No doubt that 2020 was a year to remember.
But aside from the obvious COVID-19 reason, the year was also memorable in regards to the weather.
According to figures from national meteorologists DMI, 2020 was the second-hottest in recorded history with an average temperature of 9.8 degrees.
Since 1874, only 2014’s average temperature of 10.0 degrees has been warmer.
Had July not been so underwhelming, the 2014 record could have been broken.
Last year also ranked as the seventh sunniest year since 1920 – it was 9 percent sunnier than the average since 1990.
No cold snaps, average rain
The winter months stood out for being completely devoid of a 24-hour period of minus temperatures … which hasn’t happened since 1874.
2020 also offered the fewest days with snow cover since 1961.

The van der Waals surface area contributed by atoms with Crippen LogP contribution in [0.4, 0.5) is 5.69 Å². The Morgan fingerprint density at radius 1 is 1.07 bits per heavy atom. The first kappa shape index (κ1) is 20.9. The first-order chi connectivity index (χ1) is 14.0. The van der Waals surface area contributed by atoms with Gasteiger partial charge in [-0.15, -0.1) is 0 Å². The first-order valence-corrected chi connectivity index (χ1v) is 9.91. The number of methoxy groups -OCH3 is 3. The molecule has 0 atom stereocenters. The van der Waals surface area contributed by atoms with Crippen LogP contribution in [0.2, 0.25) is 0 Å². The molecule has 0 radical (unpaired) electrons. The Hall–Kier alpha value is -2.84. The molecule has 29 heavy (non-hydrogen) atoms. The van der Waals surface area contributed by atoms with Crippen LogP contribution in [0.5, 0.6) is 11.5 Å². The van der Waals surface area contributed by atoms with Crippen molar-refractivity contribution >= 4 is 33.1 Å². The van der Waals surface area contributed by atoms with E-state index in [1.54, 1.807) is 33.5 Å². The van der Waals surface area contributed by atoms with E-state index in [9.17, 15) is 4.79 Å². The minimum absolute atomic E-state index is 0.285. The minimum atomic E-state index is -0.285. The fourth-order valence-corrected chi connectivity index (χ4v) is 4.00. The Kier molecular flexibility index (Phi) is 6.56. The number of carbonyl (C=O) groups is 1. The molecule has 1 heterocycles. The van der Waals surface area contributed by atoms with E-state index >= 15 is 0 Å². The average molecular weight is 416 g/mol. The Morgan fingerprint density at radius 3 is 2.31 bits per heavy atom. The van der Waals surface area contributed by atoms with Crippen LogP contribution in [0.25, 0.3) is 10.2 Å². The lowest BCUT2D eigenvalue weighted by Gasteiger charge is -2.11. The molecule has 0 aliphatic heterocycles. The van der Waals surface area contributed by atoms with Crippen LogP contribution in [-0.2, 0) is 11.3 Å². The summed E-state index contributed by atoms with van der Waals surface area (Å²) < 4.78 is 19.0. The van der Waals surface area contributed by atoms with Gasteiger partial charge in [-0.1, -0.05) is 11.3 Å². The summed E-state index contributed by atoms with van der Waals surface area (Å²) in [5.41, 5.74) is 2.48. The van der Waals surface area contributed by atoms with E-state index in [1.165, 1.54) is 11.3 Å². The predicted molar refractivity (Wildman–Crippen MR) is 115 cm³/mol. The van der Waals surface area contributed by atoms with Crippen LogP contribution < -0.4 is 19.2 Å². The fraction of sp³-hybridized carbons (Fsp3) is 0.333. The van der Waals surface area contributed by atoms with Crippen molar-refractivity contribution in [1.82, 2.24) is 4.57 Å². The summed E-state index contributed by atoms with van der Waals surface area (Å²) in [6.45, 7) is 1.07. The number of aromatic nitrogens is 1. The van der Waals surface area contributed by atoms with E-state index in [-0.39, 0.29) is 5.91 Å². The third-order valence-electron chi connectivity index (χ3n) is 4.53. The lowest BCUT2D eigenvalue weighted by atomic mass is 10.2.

The highest temperature recorded was 32.4 degrees in Frederiksberg on August 9, while Horsens saw the lowest temperature at -8.2 degrees on December 25.
Over the year, Bornholm saw the highest average temperature with 10.3 degrees, while north-Jutland was the coldest at 9.4 degrees.
On average across Denmark, 770mm of precipitation fell in 2020 – which is slightly above the norm (759mm) looking at the years since 1990.
Denmark’s wettest year was actually last year, where 905.3mm fell from the skies. The driest (466mm) was 1947.